Letter from Ursula Valentine to her husband John Valentine



Letter from Ursula Valentine to her husband John Valentine


Writes of potentially successful photography of daughter Frances. They still need printing but she will send them when ready. Says she is doing her hair differently and describes it. Mentions daily activities and describes a girl who is billeted with them. Continues with other news and gossip and talks of his health and lack of commission.



Temporal Coverage

Spatial Coverage



Four page handwritten letter


IBCC Digital Archive


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Start of transcription
[underlined] No [deleted] 16 [/deleted] 17 [/underlined]
Sunday 31st Aug
My dearest one,
There’s great excitement in the camp this evening – Barbara has just developed a film of Frances, and it seems to be very successful as far as we can see from the negatives. Some of the shots are of Frances on the pot, some in her vest, one doing a “flying angel”, and three out in the garden lying kicking on a rug – that was this afternoon, it has been a perfectly glorious day here and we have been sitting out on the lawn – I went fast to sleep! We shan’t be able to print them tonight, but of course you shall see them as soon as they are ready. I enclose some prints of us that
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Barbara made yesterday. Two of these you won’t have seen before, they are old ones she had in her camera – I like the one of you very much. The other two are Mrs Howie’s negatives, of course.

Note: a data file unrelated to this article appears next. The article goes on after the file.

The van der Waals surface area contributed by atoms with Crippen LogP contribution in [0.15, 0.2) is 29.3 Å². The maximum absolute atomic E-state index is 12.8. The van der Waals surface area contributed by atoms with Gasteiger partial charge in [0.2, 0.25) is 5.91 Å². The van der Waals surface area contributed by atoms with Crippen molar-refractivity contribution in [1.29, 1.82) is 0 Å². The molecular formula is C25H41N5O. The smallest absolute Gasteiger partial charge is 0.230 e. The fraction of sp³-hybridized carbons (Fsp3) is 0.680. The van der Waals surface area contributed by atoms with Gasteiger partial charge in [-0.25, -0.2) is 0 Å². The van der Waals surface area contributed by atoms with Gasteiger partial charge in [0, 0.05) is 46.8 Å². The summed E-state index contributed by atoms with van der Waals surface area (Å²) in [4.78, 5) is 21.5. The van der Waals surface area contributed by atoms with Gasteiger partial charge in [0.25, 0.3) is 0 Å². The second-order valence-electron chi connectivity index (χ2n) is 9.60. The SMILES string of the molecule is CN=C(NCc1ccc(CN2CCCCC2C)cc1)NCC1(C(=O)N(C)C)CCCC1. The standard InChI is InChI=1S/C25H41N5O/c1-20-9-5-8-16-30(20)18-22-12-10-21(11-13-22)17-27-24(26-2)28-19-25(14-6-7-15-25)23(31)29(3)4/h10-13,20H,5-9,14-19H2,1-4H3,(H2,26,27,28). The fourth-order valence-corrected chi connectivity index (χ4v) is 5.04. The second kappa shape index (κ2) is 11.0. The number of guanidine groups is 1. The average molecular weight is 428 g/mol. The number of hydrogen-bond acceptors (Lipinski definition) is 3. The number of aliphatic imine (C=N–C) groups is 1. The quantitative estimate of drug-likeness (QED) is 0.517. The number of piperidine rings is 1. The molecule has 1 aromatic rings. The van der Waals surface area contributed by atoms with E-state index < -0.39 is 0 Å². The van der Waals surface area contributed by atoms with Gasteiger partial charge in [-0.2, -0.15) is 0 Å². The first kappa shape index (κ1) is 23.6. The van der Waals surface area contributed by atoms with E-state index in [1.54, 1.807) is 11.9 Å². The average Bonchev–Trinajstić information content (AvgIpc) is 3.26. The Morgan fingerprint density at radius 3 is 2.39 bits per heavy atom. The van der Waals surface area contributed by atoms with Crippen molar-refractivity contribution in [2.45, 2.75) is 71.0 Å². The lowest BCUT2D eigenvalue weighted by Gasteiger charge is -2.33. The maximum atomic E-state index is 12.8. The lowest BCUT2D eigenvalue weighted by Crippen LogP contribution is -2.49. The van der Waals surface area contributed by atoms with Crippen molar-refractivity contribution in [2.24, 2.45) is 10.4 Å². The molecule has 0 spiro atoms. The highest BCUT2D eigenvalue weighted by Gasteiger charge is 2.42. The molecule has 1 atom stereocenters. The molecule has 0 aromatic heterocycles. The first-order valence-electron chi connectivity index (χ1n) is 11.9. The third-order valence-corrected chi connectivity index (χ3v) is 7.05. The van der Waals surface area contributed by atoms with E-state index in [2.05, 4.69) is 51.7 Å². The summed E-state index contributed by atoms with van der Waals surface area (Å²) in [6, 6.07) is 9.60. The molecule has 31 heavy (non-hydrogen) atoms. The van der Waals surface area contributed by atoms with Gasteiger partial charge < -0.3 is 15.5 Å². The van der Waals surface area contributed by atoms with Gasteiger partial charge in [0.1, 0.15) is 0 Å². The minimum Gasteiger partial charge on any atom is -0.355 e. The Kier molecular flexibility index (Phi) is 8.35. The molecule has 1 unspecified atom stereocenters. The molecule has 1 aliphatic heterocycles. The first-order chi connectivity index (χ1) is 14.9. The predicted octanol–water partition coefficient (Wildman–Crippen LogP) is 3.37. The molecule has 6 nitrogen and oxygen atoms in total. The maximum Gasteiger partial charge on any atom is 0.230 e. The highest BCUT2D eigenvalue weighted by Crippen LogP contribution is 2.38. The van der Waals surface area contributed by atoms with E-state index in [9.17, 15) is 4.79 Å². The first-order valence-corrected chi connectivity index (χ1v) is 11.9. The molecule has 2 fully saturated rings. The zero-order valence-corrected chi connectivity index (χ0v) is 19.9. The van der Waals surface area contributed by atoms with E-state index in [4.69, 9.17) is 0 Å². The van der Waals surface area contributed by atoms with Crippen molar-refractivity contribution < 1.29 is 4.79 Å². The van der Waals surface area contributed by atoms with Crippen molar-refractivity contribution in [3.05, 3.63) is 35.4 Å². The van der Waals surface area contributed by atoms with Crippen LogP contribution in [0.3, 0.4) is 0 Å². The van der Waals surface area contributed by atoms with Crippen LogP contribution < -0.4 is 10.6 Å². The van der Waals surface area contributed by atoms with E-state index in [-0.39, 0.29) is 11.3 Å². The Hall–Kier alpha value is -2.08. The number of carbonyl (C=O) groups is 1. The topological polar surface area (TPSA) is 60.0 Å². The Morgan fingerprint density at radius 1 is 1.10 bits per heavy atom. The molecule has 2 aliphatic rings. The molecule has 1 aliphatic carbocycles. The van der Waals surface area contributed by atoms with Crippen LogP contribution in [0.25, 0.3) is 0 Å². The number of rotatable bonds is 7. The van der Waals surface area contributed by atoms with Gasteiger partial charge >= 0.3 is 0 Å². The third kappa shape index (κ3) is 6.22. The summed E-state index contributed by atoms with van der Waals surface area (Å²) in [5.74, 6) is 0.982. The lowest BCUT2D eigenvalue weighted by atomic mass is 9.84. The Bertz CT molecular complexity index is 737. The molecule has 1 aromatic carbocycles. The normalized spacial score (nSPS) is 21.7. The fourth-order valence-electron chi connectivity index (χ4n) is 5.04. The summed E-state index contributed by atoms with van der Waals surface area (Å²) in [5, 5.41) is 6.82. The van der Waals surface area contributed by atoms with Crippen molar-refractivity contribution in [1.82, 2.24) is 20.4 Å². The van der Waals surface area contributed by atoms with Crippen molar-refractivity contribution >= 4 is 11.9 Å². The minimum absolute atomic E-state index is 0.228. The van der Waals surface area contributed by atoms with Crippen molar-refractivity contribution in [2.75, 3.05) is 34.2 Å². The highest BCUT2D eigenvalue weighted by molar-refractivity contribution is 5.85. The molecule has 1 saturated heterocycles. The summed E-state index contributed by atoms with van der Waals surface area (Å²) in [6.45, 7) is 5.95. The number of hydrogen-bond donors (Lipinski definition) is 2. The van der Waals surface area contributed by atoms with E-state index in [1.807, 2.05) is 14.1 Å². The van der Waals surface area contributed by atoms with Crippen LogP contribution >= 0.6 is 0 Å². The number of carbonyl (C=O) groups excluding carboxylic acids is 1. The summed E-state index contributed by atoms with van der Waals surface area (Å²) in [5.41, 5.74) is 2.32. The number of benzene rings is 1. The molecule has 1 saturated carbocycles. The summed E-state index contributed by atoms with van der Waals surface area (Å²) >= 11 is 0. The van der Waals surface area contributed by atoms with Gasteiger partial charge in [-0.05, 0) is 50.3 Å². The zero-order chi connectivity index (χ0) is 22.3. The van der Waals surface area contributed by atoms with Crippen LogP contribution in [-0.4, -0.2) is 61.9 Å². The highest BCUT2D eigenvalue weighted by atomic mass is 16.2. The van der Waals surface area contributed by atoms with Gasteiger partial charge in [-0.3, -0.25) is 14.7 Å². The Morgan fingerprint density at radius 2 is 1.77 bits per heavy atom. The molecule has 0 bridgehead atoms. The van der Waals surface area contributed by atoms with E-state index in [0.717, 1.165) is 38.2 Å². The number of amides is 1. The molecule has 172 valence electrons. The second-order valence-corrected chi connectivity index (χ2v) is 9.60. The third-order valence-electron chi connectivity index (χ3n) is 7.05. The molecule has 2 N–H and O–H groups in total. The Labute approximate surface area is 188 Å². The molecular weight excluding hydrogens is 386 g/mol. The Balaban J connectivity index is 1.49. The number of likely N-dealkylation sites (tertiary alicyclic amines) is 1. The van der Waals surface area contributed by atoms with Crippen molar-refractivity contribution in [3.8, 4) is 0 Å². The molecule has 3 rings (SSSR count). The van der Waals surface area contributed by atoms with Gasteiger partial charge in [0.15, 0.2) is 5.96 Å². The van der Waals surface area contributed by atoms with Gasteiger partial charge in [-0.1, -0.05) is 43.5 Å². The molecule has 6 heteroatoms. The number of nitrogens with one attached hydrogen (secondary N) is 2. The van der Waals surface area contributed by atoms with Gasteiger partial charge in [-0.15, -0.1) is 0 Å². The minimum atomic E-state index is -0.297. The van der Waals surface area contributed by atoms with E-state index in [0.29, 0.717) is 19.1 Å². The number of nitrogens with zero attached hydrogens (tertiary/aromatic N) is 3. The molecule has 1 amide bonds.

By the way, I’m doing my hair differently now. You might not notice much difference in the general bird’s nest effect, but it is in fact different. The idea is to make one long roll up each side of my face, with a centre parting, and [drawing of a face] when freshly done I look something like this. It doesn’t last of course.
This morning Mrs Stenzel and I abandoned the housework and went for a
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long walk, up Ashley Lane round Page Street & back across the church fields – the usual round. It was very pleasant, and Frances seemed to enjoy it too.
Dorothy Smith, our Waaf, is quite a nice girl. She fits very well into the household, helps to wash up etc (she sometimes shares our supper when we’re having any, though I’m not bound to feed her at all.) She’s unobtrusive and pleasant, and is altogether very useful as a companion for me in the evenings while not entailing any extra work except making one bed. Altogether most satisfactory, I’m glad I agreed to take her.
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Mrs Stenzel has not yet received the permit or whatever it is she needs, so doesn’t yet know quite when she will go.
I’m getting on with the agriculture book slowly, & find it most interesting – but its very solid reading.
I’ll leave this now in the hope of receiving a letter in the morning. Goodnight, darling, and all my love to you.
Your letter No 20 of Thursday duly to hand. I do hope you do move back to billets soon & can follow the doctors treatment for your nose. Its satisfactory to have some more rational explanation of your lack of taste.
I’m [underlined] glad [/underlined] there was only one commission granted on your course, tho’ of course the fact remains that [underlined] you [/underlined] should have got it. However I’m not bothering about it any more, the first agony of disappointment has now abated, & as you say perhaps you may get one later on.
All my love to you, dearest one – come to me soon or I shall die of longing for you



Ursula Valentine, “Letter from Ursula Valentine to her husband John Valentine,” IBCC Digital Archive, accessed May 28, 2022, https://ibccdigitalarchive.lincoln.ac.uk/omeka/collections/document/19622.

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